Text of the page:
We (J. and I) thoroughly approve of modifying the plan. We’ve fought for and urged such downward revision as is necessary to get within reasonable range of the 110,000,000 for 2 years. But it is amazing, mystifying and completely irritating to see him take the position that he had never directed anything else. In the “conference” I challenged him to show that I’d done anything not calculated to further his plans. Also, I informed him that never had he asked me whether or not I considered his plans a good one in its possibilities for defense of these islands. It’s not important what I think of his plan, but from any subordinate’s standpoint it is important when a senior charges “substitution of policy” –and virtual sabotage. He repeated over and over again his “personal” confidence in us, and, in words, accepted much of the blame for the misunderstanding. He simply “shouted down” any real explanation of my attitude.

But it was not a misunderstanding!

It is a deliberate scuttling of one plan (and blaming Jimmy and me as the sole originators, advocates and apostles of that plan, which we actually opposed bitterly) while he adopts another one, which in its concrete expression, at least, I’ve never even heard of before.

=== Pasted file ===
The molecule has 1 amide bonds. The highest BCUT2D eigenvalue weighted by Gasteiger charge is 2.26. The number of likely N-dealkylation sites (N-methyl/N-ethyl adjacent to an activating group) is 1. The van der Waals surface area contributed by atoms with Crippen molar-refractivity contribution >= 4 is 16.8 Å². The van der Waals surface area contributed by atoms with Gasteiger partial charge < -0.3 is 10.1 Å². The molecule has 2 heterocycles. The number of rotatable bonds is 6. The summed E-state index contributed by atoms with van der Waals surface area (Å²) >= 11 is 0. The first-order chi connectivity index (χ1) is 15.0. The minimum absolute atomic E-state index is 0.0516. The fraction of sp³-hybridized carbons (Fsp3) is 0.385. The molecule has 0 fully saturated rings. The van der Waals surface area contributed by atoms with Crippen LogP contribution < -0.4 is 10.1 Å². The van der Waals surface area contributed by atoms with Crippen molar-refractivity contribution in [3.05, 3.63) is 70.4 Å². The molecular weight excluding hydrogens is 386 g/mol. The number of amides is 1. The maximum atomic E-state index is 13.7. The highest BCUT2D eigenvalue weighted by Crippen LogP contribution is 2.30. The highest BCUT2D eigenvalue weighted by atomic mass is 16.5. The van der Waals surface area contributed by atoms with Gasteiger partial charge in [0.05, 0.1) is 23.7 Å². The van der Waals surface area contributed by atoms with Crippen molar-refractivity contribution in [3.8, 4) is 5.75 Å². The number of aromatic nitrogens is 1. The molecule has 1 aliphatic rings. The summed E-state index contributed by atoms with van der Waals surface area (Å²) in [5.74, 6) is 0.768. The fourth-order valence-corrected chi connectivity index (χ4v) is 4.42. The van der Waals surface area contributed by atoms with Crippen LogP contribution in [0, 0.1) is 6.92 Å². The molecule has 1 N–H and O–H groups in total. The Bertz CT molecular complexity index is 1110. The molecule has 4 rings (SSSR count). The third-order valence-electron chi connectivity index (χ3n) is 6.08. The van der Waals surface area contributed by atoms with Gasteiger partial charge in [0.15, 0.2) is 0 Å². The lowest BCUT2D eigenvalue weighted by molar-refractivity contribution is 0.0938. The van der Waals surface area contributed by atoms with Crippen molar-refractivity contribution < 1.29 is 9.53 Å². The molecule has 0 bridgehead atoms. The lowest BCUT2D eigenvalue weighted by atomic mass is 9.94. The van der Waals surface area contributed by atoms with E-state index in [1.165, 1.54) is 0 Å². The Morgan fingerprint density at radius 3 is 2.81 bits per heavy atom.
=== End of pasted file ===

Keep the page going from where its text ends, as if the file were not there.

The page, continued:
He invited us to apply for relief if we wouldn’t go along with the new plan.

I’m not so concerned in that part of it since it’s his responsibility to decide upon the main features of our defense system. But I’ve got to decide soon whether I can go much further with a person who, either consciously or unconsciously, deceives his boss, his subordinates and himself (probably) so incessantly as he does. I wonder whether he believes there is one atom of truth in his statements of this morning. I wonder whether egotism, exclusive devotion to one’s own interests, (in this case a 66,000 peso salary, plus penthouse and expenses) can finally completely eliminate a person’s perception of honesty, straightforwardness, and responsibility to the people for whom he’s working.